We value and utilize the research we receive from ISS on our portfolio companies. However, we don't have a standing blanket policy for how we vote in proxy contests. Each contest is analyzed and voted independently in our shop.

We believe that the vote is an asset of the fund, not of the fund company. When one of our portfolio companies is the subject of a campaign of some kind, the multiple owners of the stock within T. Rowe Price—along with appropriate internal advisors and analysts—all attend meetings together to jointly discuss the situation. If multiple T. Rowe Price portfolio managers own a stock and find they ultimately disagree on how to vote, they each have autonomy to represent the interests of their own fund shareholders.

Q: Do you expect other large investment firms to follow your lead on this?

A: No one should be surprised to see an increase in transparency throughout the industry with regards to how and why investors undertake the decision-making processes that they do. It is a growing trend for investors to disclose more, particularly related to ESG issues. I can't speak for the motivations of other firms, but at T. Rowe Price we are experiencing heavy demand from our own clients for case studies, examples, and engagement stories.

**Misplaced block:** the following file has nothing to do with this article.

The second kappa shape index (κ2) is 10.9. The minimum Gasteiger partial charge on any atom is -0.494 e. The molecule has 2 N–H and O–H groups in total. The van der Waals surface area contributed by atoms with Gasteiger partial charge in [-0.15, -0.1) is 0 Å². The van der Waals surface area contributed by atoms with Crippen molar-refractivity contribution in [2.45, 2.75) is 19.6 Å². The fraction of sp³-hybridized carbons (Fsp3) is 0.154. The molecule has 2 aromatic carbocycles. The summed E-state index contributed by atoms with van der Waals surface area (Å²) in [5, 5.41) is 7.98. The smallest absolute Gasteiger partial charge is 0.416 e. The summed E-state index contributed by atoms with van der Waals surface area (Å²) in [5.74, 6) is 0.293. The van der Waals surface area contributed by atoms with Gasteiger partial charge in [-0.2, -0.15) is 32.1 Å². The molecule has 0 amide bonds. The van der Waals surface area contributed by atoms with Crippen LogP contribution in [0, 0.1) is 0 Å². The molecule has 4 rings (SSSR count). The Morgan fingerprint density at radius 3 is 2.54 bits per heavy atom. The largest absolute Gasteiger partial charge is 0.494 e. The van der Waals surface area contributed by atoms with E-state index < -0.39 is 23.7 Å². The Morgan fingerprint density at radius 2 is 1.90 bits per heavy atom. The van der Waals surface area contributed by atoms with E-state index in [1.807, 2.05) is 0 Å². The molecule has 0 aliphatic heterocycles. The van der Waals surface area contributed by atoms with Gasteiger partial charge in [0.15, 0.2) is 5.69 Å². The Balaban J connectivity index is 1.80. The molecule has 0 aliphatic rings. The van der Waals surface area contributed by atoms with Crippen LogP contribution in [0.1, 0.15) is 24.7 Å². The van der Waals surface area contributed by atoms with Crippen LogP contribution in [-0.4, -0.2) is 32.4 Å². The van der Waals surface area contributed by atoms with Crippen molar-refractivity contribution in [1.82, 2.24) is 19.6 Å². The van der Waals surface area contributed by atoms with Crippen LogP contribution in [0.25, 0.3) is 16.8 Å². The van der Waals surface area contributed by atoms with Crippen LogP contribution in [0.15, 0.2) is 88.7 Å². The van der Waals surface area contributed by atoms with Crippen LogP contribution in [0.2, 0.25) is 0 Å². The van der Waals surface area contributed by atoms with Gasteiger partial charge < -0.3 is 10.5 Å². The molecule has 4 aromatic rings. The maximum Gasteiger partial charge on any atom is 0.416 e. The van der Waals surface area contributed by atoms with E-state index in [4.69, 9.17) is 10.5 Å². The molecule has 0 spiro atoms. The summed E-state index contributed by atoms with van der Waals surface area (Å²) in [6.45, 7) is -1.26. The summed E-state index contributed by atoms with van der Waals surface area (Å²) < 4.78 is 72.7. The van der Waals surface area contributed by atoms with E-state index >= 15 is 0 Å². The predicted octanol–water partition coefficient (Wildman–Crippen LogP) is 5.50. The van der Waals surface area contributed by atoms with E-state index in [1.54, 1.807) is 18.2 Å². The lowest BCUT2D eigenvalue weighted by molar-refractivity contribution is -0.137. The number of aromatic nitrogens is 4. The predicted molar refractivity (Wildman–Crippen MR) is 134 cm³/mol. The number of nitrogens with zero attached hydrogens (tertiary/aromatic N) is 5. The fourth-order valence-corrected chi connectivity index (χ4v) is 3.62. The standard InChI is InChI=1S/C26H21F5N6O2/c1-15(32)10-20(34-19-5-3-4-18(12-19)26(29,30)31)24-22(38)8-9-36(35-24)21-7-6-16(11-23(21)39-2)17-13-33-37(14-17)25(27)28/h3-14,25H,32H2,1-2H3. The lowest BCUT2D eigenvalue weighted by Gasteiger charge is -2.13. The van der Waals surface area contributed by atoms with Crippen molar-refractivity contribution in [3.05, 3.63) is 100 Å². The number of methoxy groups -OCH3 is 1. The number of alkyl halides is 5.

Q: What is the most important takeaway for companies that may be concerned about becoming a target of an activist campaign?

A: Again, it's about direct engagement with shareholders. Companies are better off getting shareholder sentiment directly from their shareholders, rather than listening to advisors who may have a vested interest in scaring boards.